May I put the question this way? What would happen if there was action in Formosa or off Formosa between the United States and the communist regime in China, and as a result of that action in the Far East there were steps taken by the communist regime in China which indicated an air threat to this continent and General Partridge interpreted it as such? Would he then have authority to put the continental air defences into operation, including the Canadian element of his command?
I am quite certain that would be a point which would have to be covered by political agreement beforehand. The idea of General Partridge's command is for the
Supply-National Defence defence of the North American continent. I suggest that if the North American continent is being attacked by anybody Canada is within that target area. We would have to have defensive measures taken in Canada as well as in the United States.
I quite agree that we have to have these defensive measures, and of course we should take them on a continental basis. All we on this side are seeking to establish is the authority for action of this kind, the political authority. I agree with what the hon. member for Winnipeg North Centre has said. You have to have these political arrangements made in advance. In an emergency there will be no time for calling parliament, perhaps there will be no time for even making a telephone call, as was once suggested. But there are various ways of making these advance political arrangements. We did it one way in the case of NATO, not only by government decision but by parliamentary decision.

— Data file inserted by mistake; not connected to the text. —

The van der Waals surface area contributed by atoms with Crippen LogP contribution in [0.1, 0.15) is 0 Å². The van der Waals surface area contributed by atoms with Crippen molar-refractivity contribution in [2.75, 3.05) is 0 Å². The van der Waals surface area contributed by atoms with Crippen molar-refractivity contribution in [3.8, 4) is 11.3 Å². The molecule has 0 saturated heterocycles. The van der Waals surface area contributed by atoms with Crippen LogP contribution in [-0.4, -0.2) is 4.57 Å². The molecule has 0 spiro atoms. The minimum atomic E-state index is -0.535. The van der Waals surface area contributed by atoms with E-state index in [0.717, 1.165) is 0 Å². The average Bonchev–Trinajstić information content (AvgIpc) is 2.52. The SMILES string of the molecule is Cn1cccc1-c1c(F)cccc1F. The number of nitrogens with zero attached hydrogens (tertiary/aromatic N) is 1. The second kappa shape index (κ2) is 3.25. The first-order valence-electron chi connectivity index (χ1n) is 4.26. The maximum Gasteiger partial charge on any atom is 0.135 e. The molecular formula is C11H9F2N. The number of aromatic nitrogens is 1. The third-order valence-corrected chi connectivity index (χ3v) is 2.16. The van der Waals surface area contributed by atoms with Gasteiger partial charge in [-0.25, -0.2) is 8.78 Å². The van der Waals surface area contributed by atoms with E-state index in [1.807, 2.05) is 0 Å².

The political authority for the integration of the North American air command, it has been clearly established now, was a decision of the government which decision has not been approved or even discussed by parliament. We have nothing to discuss because the political arrangements covering that decision made by the government six months ago are still under negotiation. Until we have an opportunity to consider the results of the negotiation the action that has been taken has no parliamentary backing of any kind; that is obvious.
May I ask the minister, while I am on my feet, two questions. One is, when was the establishment of NORAD reported to NATO and, secondly, is it the intention of the government, when agreement has been reached with the United States on the political arrangements covering this defence organization, to submit that political agreement to the NATO council for discussion with the NATO partners in the hope perhaps that an agreement of this kind could be made an integral part of the NATO organization? Perhaps NORAD could be brought into closer relationship with NATO than seems at present to be the case.
No, it would not be prior to the decision made by the Canadian government but it would be prior to the statement
Supply-National Defence which was given. As to the second part of the question, that matter of course would have to be discussed with the United States. I could not make any firm commitment. I could only express a personal opinion which it would not be wise for me to express here. It would have to be discussed, as the hon. gentleman knows, with the United States.
two questions that I should like to ask. It seems to me that some of the important questions put by the hon. member for Algoma East have not yet been answered. It is true that the hon. member for Algoma East said that the putting of the interrogations themselves likely reveals the answers. He asked two questions in this context. One was this. Do the commanders in question, namely General Partridge and Air Marshal Slemon, derive their authority from a NATO agency? There has been no answer to that question. He also asked this question: does their authority derive only, in so far as Canada is concerned, from an oral expression given by the minister or by the government itself? I think the Minister of National Defence is confronted with the necessity of answering those questions, even though their replies may be self-evident.
There is another question that arises out of a statement made by the Minister of National Defence in answer to a question put by the hon. member for Algoma East. The hon. member for Algoma East asked this question: in the absence of General